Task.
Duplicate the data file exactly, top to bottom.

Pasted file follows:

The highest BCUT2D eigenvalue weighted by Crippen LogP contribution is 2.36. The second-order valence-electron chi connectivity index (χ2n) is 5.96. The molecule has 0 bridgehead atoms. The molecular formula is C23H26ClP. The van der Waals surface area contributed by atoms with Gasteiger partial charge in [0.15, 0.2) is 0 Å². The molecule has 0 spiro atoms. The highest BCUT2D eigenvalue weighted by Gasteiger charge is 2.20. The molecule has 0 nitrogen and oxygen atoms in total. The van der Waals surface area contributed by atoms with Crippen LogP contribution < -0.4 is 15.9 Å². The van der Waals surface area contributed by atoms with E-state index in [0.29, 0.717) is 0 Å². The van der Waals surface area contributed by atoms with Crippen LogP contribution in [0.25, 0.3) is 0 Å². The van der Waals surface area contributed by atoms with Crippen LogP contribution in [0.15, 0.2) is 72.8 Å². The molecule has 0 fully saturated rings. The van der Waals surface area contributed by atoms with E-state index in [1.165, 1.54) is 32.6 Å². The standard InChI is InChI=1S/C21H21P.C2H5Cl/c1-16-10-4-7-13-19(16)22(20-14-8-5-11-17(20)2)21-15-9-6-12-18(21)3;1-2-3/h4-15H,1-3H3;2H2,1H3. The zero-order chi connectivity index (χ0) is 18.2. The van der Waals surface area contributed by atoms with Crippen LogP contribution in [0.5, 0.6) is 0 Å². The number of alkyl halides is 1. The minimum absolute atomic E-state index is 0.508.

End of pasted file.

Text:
The highest BCUT2D eigenvalue weighted by Crippen LogP contribution is 2.36. The second-order valence-electron chi connectivity index (χ2n) is 5.96. The molecule has 0 bridgehead atoms. The molecular formula is C23H26ClP. The van der Waals surface area contributed by atoms with Gasteiger partial charge in [0.15, 0.2) is 0 Å². The molecule has 0 spiro atoms. The highest BCUT2D eigenvalue weighted by Gasteiger charge is 2.20. The molecule has 0 nitrogen and oxygen atoms in total. The van der Waals surface area contributed by atoms with Crippen LogP contribution < -0.4 is 15.9 Å². The van der Waals surface area contributed by atoms with E-state index in [0.29, 0.717) is 0 Å². The van der Waals surface area contributed by atoms with Crippen LogP contribution in [0.25, 0.3) is 0 Å². The van der Waals surface area contributed by atoms with Crippen LogP contribution in [0.15, 0.2) is 72.8 Å². The molecule has 0 fully saturated rings. The van der Waals surface area contributed by atoms with E-state index in [1.165, 1.54) is 32.6 Å². The standard InChI is InChI=1S/C21H21P.C2H5Cl/c1-16-10-4-7-13-19(16)22(20-14-8-5-11-17(20)2)21-15-9-6-12-18(21)3;1-2-3/h4-15H,1-3H3;2H2,1H3. The zero-order chi connectivity index (χ0) is 18.2. The van der Waals surface area contributed by atoms with Crippen LogP contribution in [0.5, 0.6) is 0 Å². The number of alkyl halides is 1. The minimum absolute atomic E-state index is 0.508.